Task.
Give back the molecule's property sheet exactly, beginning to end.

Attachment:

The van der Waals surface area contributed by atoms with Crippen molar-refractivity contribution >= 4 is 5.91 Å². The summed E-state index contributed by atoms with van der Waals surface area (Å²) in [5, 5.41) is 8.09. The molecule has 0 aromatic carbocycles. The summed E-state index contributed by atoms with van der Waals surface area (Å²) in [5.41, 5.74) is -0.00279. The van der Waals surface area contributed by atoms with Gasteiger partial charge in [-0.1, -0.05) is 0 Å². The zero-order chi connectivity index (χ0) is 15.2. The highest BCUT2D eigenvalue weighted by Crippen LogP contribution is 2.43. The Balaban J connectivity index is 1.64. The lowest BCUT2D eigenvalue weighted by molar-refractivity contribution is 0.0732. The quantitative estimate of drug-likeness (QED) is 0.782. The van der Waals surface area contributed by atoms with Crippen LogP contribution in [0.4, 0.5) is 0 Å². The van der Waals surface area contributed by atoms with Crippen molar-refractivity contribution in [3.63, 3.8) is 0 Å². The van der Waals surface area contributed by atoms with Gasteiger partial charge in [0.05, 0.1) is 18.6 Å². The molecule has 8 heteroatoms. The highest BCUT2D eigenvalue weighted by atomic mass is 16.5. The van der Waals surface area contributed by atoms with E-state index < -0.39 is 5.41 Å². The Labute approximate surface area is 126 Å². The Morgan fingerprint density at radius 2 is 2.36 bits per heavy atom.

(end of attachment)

The van der Waals surface area contributed by atoms with Crippen molar-refractivity contribution >= 4 is 5.91 Å². The summed E-state index contributed by atoms with van der Waals surface area (Å²) in [5, 5.41) is 8.09. The molecule has 0 aromatic carbocycles. The summed E-state index contributed by atoms with van der Waals surface area (Å²) in [5.41, 5.74) is -0.00279. The van der Waals surface area contributed by atoms with Gasteiger partial charge in [-0.1, -0.05) is 0 Å². The zero-order chi connectivity index (χ0) is 15.2. The highest BCUT2D eigenvalue weighted by Crippen LogP contribution is 2.43. The Balaban J connectivity index is 1.64. The lowest BCUT2D eigenvalue weighted by molar-refractivity contribution is 0.0732. The quantitative estimate of drug-likeness (QED) is 0.782. The van der Waals surface area contributed by atoms with Crippen LogP contribution in [0.4, 0.5) is 0 Å². The van der Waals surface area contributed by atoms with Crippen molar-refractivity contribution in [3.63, 3.8) is 0 Å². The van der Waals surface area contributed by atoms with Gasteiger partial charge in [0.05, 0.1) is 18.6 Å². The molecule has 8 heteroatoms. The highest BCUT2D eigenvalue weighted by atomic mass is 16.5. The van der Waals surface area contributed by atoms with E-state index < -0.39 is 5.41 Å². The Labute approximate surface area is 126 Å². The Morgan fingerprint density at radius 2 is 2.36 bits per heavy atom.